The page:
Today’s post is from Roy Petitfils. I subscribe to Roy’s blog, and he often shares resources and suggestions on working with youth and young adults. While I have never met Roy, several respected ministry colleagues pointed me to his blog and his writing, ministry and speaking. I am sure you will enjoy his post on community below!
When I was a kid I loved watching Tarzan. There was something mesmerizing about watching Johnny Weizmuller swing from a vine while belting out that trademark yodel (aside: treat yourself and go to www.youtube.com and type “Tarzan Yell” in the search box. Johnny’s original is there along with a bunch of “would be” Tarzans. Funny stuff!)
Needless to say, for most of my life whenever I heard the word “vine” I thought of Tarzan. Gradually my little world opened up and began to include Kudzu and Muscadine as other legitimate options.
None of these images helped me when it came to understanding this weekend’s gospel where Jesus says:
Just as a branch cannot bear fruit on its own unless it remains on the vine, so neither can you unless you remain in me.
None of those vines, at least to me, had branches. Offshoots maybe, but branches? No.
It wasn’t until I traveled to California that I began to understand this passage. Driving North from San Francisco up Highway 1 leads you into the heart of Wine Country. I was in awe of the literally thousands of acres lined with rows of bush like vines, laden with grapes. Being nosy, I stopped and got out to go take a closer look (trespass).
To my surprise, there was nothing supporting these huge vines other than a mere wire extending the length of the row.
Keep in mind that a single grape vine can produce up to 42 pounds of fruit. There is no way this one piece of wire could hold up that much weight. I learned that the wire was a “form”, only there for the vine to hook onto. Once started, it would then weave its branches around, on top of and underneath the other branches.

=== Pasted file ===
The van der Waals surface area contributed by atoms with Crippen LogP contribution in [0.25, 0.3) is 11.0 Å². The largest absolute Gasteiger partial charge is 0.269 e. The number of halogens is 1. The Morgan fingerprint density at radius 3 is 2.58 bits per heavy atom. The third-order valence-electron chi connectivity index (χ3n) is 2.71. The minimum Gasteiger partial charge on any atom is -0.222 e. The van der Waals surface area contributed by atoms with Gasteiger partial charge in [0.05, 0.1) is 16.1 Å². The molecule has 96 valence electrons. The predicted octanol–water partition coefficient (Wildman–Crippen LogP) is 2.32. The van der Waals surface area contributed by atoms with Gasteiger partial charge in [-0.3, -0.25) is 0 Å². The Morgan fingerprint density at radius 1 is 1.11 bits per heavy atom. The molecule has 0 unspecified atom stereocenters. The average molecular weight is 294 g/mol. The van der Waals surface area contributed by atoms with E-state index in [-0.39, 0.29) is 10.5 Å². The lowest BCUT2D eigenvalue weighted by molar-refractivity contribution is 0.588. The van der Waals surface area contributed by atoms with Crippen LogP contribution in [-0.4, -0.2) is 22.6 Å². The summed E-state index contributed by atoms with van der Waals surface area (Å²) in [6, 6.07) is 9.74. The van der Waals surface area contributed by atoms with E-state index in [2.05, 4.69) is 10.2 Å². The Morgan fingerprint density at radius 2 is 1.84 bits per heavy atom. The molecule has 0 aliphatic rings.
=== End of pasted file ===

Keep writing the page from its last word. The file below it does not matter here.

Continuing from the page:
It wasn’t the wire that supported those heavy branches—it was all of the branches supporting each other.
If I were to ask you, “How do you stay connected to the Christ-Vine?” what would you say? I know what I would say. “Going to Church, frequent reception of the sacraments, spiritual reading, retreats, giving alms, etc.”
These are important spiritual disciplines. But a closer look into Jesus’ metaphor reveals that our most obvious support for staying attached to the Christ-Vine is one another.Henry David Thoreau once quipped, “Most men lead lives of quiet desperation.” And while I appreciate his sentiment, I believe it more fitting today to say that most folks lead lives of quiet isolation.
I know that for me, when times are tough, when things aren’t going right, when I’m down or discouraged I retreat into myself, believing that I can “go it alone.”
I’m learning (slowly) that growing as Christ’s disciple does not mean being able to “go it alone” but being willing support and be supported by other branches on that same Vine.
We are not offshoots from a pesky weed. Offshoots can stand alone and are not fruitful.
We are noble branches supporting one another, on a magnificent vine in the Lord’s vinyard.
Becky is an Ignatian-trained spiritual director, retreat facilitator, and writer. She is the author of the Busy Lives and Restless Souls (March 2017, Loyola Press) and The Inner Chapel (April 2020, Loyola Press). She helps others create space to connect faith and everyday life through facilitating retreats and days of reflection, through writing, and through spiritual direction.
With nearly twenty years of ministry experience within the Catholic Church, Becky seeks to help others discover God at work in the every day moments of people’s lives by utilizing St. Ignatius’ Spiritual Exercises and the many gifts that our Catholic faith and Ignatian Spirituality provide.